So if you drink raw milk, please consider pasteurization for your safety...whether organic or conventional milk, just make sure it is pasteurized for your safety.

Tuesday, June 8, 2010

Amamzing Strawberry Pie

I had the opportunity today, thanks to the rain to come home (since we live about 10 minutes away from our farm) and bake while Jonathan worked on paper work and financials.  Our farm is a business, so we always have to make sure we are staying on top of those darn bills, haha!  Anywho...this is a great recipe that I found in my trusty Betty Crocker Cookbook for Strawberry Pie, with a couple of changes that I made to it, using my strawberries from my garden.  And yes!~the strawberries were grown with fertilizer thanks to the cows...yep, cow manure was used to grow these wonderful berries!  YUMMY!  Hope you try this recipe out!

Strawberry Pie (makes 2, since one is never enough)
2 single pie crusts (see recipe below for my recipe)
4 pounds of Strawberries, washed and cored, if needed
6 Tablespoons Corn Starch
2 cups Sugar
1 cup Water
2 packages Cream Cheese, at room temperature (I used reduced fat cream cheese)
1/4 cup sugar
1 teaspoon vanilla flavoring or extract
Fresh Whipped Cream, sweetened to taste

Use and mash enough strawberries to make 2 cups of mashed strawberries.  Mix corn starch and sugar together in medium sauce pan.  Slowly add mashed strawberries and water.  Stir constantly on medium heat until boil.  Boil for 1 minute, and remove from heat to cool.  Mixture should be thickened and slightly transparent.  Mix cream cheese and 1/4 cup sugar together, add vanilla.  Spread smooth into the bottom of the pie crusts.  Place remaining sliced strawberries on top of the cream cheese, layering if needed.  Pour cooled strawberry sauce over the top of the sliced strawberries.  Cool for 3 hours in the refrigerator, cut and serve with sweetened REAL Whipped Cream~this is DELICIOUS!!!  Hope you enjoy!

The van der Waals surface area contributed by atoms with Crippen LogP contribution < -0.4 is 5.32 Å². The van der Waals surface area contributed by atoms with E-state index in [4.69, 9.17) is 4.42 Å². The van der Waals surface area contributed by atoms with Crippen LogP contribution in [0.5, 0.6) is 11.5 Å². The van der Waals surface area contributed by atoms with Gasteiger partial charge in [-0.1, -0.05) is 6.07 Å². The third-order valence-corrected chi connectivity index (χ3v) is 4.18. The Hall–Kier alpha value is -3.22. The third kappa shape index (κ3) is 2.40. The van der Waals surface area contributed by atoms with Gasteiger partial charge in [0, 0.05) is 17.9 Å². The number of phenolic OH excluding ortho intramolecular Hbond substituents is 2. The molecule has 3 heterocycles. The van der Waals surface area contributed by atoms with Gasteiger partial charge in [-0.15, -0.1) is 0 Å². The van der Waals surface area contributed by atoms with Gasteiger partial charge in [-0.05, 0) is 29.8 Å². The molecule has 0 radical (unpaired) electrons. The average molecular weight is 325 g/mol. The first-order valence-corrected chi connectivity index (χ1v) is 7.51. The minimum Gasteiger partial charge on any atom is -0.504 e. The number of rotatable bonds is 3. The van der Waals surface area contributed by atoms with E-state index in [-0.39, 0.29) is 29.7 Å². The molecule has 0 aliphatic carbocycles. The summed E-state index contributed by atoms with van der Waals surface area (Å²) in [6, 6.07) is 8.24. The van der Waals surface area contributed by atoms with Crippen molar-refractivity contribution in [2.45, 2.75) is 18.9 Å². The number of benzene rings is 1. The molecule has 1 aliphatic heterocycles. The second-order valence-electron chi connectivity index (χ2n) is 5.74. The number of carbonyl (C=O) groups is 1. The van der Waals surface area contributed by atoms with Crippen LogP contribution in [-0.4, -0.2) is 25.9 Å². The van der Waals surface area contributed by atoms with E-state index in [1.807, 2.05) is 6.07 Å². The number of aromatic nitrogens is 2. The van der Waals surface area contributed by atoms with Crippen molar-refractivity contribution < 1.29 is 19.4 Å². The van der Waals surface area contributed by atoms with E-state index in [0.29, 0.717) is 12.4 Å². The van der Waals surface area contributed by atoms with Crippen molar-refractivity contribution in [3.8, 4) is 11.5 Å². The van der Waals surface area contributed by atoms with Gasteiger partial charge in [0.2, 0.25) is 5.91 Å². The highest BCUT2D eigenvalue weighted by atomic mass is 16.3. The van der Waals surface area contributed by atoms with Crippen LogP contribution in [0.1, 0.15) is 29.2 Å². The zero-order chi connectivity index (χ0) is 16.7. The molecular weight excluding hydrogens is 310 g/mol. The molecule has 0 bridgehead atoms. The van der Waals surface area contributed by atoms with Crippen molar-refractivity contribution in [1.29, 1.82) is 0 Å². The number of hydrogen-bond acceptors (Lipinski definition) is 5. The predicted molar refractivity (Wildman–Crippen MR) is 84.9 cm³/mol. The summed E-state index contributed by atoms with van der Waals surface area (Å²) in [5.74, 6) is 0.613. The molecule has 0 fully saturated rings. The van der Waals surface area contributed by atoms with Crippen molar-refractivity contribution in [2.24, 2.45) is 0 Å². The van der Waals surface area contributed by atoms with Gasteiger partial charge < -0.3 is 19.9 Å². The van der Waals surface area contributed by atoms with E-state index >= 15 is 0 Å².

Pat in Pan Pie Crust (Makes 2 single crusts)
2 2/3 cups Flour
2/3 cup Vegetable Oil
4 Tablespoons Water
1/2 teaspoon Salt (if desired, but I don't ever bake with salt)

Mix Flour and Oil together in bowl, until flour is moistened.  Add water one Tablespoon at a time, tossing flour mixture to incorporate.  Make into 2 equally sized balls.  Place into 2 greased pie pans. Press up sides. Bake at 475 for 10-12 minutes, until golden, cool and fill.

Check out Cows n' Crowns!

Hey All!  I've been busy lately, devoting time to my new blog Cows n' Crowns a tribute to the 50 years of Brown County Dairy Princesses.  If you get a chance, please check it out, we are currenlty featuring princesses from the 1960's.  It's been a blast collecting information from these lovely ladies!  More to come in the next weeks.